"Doctors are not the problem," said Michael Moore while publicizing Sicko. But some doctors are part of "the problem." Their behavior is threatening the entire $2 trillion health economy, which in turn threatens to become 20% of our entire GDP. Their actions have affected our health and have altered the way we spend tens of billions - or hundreds of billions - of medical dollars.
When most Americans talk about health reform, they're talking about reforming the way we pay for health care. That's critical, and Michael Moore and others have succeeded in making this a high-visibility issue. But health financing reform can't succeed unless there is also an effort to create health care reform- with our country's physicians leading the way.
Attacking drug companies for their greed has become almost commonplace in the last few years. But the problem created by drug company money runs wider and deeper than just pharmaceutical costs, as staggering as those are. An interlocking web of drug manufacturers, physicians, and universities is altering all of our medical care - and everyone's personal health - by influencing the clinical research that often determines how doctors treat patients.
Dr. Marcia Angell, a former editor of The New England Journal of Medicine, wrote this in a recent must-read piece for the New York Review of Books:
"It is simply no longer possible to believe much of the clinical research that is published, or to rely on the judgment of trusted physicians or authoritative medical guidelines. I take no pleasure in this conclusion, which I reached slowly and reluctantly over my two decades as an editor of The New England Journal of Medicine."
That is a stunning statement. It was made in the context of reviewing several books about pharmaceutical companies' influence on clinical drug trials. The United States spends nearly a quarter of a trillion dollars each year on pharmaceuticals. Even more importantly, these trials and the resulting guidelines influence the entire course of care for a number of major and minor health conditions. If the process is corrupt and untrustworthy, the financial and public health implications can't be overstated.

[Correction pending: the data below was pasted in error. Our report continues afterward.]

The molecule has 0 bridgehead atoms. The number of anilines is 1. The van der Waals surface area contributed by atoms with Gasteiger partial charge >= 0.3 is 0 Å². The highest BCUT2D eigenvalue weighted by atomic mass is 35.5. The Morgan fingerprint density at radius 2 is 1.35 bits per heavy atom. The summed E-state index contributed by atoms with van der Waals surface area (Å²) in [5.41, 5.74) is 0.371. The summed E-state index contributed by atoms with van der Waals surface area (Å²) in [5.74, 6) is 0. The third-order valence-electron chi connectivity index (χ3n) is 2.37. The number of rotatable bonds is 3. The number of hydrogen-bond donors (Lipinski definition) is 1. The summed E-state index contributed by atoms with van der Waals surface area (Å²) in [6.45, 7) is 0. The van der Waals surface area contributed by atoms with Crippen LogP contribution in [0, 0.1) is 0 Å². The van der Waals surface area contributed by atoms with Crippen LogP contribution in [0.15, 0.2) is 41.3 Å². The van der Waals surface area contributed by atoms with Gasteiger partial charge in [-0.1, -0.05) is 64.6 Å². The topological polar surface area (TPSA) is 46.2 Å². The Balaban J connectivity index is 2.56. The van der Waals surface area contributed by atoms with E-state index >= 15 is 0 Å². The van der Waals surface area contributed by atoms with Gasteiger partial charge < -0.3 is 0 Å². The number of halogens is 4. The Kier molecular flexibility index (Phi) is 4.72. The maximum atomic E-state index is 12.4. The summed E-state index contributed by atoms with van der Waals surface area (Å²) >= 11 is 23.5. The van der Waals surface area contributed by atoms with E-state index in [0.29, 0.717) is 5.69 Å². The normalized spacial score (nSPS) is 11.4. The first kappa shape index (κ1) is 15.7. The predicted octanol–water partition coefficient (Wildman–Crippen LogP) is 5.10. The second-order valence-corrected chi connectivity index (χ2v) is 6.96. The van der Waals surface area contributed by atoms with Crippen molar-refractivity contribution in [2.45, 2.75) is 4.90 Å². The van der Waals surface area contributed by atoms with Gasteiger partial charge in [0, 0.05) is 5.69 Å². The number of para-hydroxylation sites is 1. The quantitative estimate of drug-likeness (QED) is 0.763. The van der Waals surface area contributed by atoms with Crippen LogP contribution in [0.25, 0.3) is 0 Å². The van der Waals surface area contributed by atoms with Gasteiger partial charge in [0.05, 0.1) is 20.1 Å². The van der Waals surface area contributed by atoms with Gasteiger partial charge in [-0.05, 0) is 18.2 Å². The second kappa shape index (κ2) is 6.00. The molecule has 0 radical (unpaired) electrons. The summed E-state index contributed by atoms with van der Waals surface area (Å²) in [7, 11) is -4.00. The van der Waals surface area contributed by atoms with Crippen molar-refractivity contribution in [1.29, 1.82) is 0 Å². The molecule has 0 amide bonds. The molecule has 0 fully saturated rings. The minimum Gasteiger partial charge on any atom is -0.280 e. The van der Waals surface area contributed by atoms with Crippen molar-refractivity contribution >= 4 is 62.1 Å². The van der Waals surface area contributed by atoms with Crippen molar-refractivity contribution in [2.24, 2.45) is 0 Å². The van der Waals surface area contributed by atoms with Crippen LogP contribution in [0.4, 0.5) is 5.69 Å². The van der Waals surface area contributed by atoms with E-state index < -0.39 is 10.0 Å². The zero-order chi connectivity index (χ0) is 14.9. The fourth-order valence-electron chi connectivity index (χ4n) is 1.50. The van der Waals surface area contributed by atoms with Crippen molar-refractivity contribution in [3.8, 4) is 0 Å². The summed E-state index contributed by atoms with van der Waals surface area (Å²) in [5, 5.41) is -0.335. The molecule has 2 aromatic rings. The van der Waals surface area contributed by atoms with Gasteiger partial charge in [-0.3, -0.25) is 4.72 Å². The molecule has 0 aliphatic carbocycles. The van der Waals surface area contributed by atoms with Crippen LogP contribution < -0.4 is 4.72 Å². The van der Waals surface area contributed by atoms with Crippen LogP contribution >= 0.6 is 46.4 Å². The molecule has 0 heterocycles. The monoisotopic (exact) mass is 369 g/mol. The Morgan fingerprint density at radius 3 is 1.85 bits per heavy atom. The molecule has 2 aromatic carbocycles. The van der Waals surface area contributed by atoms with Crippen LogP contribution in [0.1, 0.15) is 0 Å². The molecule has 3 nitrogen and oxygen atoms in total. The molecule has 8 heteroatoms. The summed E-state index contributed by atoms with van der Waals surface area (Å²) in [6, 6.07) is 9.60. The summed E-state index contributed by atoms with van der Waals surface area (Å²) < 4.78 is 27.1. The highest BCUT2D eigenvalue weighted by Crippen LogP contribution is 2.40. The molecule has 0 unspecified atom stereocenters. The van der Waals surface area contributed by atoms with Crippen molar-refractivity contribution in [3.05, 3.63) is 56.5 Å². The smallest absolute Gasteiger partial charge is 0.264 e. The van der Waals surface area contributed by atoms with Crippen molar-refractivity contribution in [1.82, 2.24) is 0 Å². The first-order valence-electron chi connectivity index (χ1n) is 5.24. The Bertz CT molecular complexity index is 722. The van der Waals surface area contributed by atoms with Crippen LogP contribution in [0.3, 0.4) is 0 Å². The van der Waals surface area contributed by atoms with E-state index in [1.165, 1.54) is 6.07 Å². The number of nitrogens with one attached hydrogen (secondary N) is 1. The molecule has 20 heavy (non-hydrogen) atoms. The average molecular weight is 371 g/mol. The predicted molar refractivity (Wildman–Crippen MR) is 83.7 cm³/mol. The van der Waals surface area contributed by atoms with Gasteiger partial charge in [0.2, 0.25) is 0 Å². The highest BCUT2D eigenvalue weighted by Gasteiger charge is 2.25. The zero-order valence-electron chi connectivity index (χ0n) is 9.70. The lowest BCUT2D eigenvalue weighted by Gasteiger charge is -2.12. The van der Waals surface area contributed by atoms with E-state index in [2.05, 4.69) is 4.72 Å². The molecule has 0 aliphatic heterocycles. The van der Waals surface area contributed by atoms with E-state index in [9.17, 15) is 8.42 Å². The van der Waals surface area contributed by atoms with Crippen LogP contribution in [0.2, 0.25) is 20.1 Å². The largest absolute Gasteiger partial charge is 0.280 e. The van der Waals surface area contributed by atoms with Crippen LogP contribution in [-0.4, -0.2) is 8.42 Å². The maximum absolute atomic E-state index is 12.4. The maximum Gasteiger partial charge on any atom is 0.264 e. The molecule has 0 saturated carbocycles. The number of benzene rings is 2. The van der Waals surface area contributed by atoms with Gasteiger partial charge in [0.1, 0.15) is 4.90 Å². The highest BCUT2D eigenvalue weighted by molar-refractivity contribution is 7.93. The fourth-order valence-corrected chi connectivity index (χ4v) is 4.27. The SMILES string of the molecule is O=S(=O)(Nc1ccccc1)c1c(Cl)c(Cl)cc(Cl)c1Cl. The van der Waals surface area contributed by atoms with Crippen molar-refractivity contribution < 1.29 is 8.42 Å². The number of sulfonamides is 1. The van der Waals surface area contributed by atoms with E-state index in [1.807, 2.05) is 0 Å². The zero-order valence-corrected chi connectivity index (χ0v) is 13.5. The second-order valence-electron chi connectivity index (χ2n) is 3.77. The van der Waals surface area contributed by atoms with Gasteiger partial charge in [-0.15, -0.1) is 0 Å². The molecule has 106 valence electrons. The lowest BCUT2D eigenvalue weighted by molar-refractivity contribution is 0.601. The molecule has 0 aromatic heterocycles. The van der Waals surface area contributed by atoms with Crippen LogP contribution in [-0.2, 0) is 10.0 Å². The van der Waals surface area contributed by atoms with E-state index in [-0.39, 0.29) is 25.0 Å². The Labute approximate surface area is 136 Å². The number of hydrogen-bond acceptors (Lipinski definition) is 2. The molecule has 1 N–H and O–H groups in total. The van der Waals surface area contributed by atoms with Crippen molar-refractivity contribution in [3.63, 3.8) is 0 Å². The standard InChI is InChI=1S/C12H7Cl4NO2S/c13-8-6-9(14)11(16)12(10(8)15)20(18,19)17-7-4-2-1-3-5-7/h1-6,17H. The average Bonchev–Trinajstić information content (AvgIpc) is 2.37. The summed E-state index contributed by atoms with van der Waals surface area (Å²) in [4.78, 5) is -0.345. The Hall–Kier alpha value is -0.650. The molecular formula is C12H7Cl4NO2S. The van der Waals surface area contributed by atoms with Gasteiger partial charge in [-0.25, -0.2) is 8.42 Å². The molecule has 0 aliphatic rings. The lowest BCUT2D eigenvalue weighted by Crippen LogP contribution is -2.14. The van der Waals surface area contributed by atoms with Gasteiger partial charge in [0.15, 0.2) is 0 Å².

Some of her fellow physicians will say that Dr. Angell's statement was extreme, even intemperate. But her piece presents compelling information, and events of the past year have taught us that we ignore dire warnings at our own peril.
Clinical trials are not the only area where physician behavior can be a reason for concern. According to the Dartmouth Atlas of Health Care and other health studies, there are wide variations in the kind of treatment given to similar patients. Some doctors perform a lot more surgeries, tests, and other expensive procedures than others, without any measurable improvement in results. Much of the problem lies in our reimbursement system, which pays more to providers who deliver costly services more frequently. The result is patterns of overtreatment that vary by region and by doctor.
Recent proposals to extend Medicare at affordable rates to people under 65 could be a great step forward in health reform. But even more modest proposals are threatened by the cascading increases in health care costs. When these costs grow 150% faster than the Consumer Price Index - and that's considered a good year! - that's confirmation that there is a systemic problem.
What are the implications for health reform? First, the economic survival of even our current patchwork system depends on new initiatives to determine when treatments are necessary and when they are not. Patients don't benefit from receiving unnecessary procedures. They are more likely to experience inconvenience, iatrogenesis (doctor-caused illness), discomfort, and prolonged symptoms. Second, the financial relationships between drug companies and prominent physicians need to end, as Dr. Angell wisely suggests.
Our country's doctors are to be respected, but a minority of them is bankrupting the system for personal ends. While their numbers may be relatively small, the cost of their actions is high. Meanwhile, many of the "good" doctors are providing care using questionable guidelines developed under the influence of the drug companies.
The true cynics of medicine, the "Bernie Madoffs with an MD," are few - but they're highly influential. They're the ones who tout unproven medications for personal gain. Then there are the overtreaters. They're more like mortgage bankers - the ones who had incentives to write more loans rather than good loans.
We don't need a war on doctors, and nobody's suggesting one. Doctors labor every day on healthcare's front line. And only doctors will be able to develop a consensus on appropriate vs. excessive treatment. But we need to help the majority of doctors redesign the way they "do business." That includes changing incentives so that a small minority of physicians don't benefit from doing the wrong thing.
We need health reform urgently - but we can't build lasting change until we fix the systemic problems that have given rise to our nation's "Dr. Madoffs" and "Dr. Countrywides."
RJ Eskow blogs when he can at: